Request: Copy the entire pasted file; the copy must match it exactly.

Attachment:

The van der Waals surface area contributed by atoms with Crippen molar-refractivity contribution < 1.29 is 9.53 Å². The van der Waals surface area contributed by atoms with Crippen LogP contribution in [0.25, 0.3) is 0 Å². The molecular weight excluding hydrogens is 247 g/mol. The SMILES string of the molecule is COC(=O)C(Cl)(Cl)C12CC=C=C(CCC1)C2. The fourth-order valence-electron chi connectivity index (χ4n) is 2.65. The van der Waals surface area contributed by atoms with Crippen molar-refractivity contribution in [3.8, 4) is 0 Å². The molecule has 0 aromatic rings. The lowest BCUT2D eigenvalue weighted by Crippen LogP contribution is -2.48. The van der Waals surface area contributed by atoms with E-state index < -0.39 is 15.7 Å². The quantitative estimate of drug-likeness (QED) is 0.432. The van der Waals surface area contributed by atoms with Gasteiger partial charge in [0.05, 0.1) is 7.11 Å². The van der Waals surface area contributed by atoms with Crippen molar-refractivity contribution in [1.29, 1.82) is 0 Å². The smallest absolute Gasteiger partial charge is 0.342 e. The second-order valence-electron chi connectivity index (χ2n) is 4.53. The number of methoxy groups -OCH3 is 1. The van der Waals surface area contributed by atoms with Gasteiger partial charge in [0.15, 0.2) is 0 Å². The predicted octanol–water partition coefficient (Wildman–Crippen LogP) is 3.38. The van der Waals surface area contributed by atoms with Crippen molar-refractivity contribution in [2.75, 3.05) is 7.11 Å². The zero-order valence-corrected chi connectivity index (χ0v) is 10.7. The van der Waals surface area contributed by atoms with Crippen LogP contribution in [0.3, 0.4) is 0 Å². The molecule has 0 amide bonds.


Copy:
The van der Waals surface area contributed by atoms with Crippen molar-refractivity contribution < 1.29 is 9.53 Å². The van der Waals surface area contributed by atoms with Crippen LogP contribution in [0.25, 0.3) is 0 Å². The molecular weight excluding hydrogens is 247 g/mol. The SMILES string of the molecule is COC(=O)C(Cl)(Cl)C12CC=C=C(CCC1)C2. The fourth-order valence-electron chi connectivity index (χ4n) is 2.65. The van der Waals surface area contributed by atoms with Crippen molar-refractivity contribution in [3.8, 4) is 0 Å². The molecule has 0 aromatic rings. The lowest BCUT2D eigenvalue weighted by Crippen LogP contribution is -2.48. The van der Waals surface area contributed by atoms with E-state index < -0.39 is 15.7 Å². The quantitative estimate of drug-likeness (QED) is 0.432. The van der Waals surface area contributed by atoms with Gasteiger partial charge in [0.05, 0.1) is 7.11 Å². The van der Waals surface area contributed by atoms with Crippen molar-refractivity contribution in [1.29, 1.82) is 0 Å². The smallest absolute Gasteiger partial charge is 0.342 e. The second-order valence-electron chi connectivity index (χ2n) is 4.53. The number of methoxy groups -OCH3 is 1. The van der Waals surface area contributed by atoms with Gasteiger partial charge in [0.15, 0.2) is 0 Å². The predicted octanol–water partition coefficient (Wildman–Crippen LogP) is 3.38. The van der Waals surface area contributed by atoms with Crippen molar-refractivity contribution in [2.75, 3.05) is 7.11 Å². The zero-order valence-corrected chi connectivity index (χ0v) is 10.7. The van der Waals surface area contributed by atoms with Crippen LogP contribution in [0.3, 0.4) is 0 Å². The molecule has 0 amide bonds.